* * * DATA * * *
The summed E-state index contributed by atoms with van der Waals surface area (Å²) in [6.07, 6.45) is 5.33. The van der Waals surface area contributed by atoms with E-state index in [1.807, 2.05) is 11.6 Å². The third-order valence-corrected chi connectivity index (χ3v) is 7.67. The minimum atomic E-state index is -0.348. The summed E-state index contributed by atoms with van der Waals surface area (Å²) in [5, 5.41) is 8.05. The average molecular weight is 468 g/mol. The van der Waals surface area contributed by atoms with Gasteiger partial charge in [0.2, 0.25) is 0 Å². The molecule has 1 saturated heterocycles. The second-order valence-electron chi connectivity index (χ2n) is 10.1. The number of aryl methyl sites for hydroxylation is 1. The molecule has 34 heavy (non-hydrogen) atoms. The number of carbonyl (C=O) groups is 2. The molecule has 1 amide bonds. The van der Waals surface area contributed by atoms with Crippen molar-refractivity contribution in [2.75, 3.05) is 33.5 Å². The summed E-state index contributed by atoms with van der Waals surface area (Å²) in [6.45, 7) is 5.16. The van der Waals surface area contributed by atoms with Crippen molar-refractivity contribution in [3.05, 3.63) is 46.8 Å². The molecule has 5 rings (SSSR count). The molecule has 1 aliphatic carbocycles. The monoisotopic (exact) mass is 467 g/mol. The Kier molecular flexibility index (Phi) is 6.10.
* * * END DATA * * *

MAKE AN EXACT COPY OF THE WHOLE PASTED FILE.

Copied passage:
The summed E-state index contributed by atoms with van der Waals surface area (Å²) in [6.07, 6.45) is 5.33. The van der Waals surface area contributed by atoms with E-state index in [1.807, 2.05) is 11.6 Å². The third-order valence-corrected chi connectivity index (χ3v) is 7.67. The minimum atomic E-state index is -0.348. The summed E-state index contributed by atoms with van der Waals surface area (Å²) in [5, 5.41) is 8.05. The average molecular weight is 468 g/mol. The van der Waals surface area contributed by atoms with Gasteiger partial charge in [0.2, 0.25) is 0 Å². The molecule has 1 saturated heterocycles. The second-order valence-electron chi connectivity index (χ2n) is 10.1. The number of aryl methyl sites for hydroxylation is 1. The molecule has 34 heavy (non-hydrogen) atoms. The number of carbonyl (C=O) groups is 2. The molecule has 1 amide bonds. The van der Waals surface area contributed by atoms with Crippen molar-refractivity contribution in [2.75, 3.05) is 33.5 Å². The summed E-state index contributed by atoms with van der Waals surface area (Å²) in [6.45, 7) is 5.16. The van der Waals surface area contributed by atoms with Crippen molar-refractivity contribution in [3.05, 3.63) is 46.8 Å². The molecule has 5 rings (SSSR count). The molecule has 1 aliphatic carbocycles. The monoisotopic (exact) mass is 467 g/mol. The Kier molecular flexibility index (Phi) is 6.10.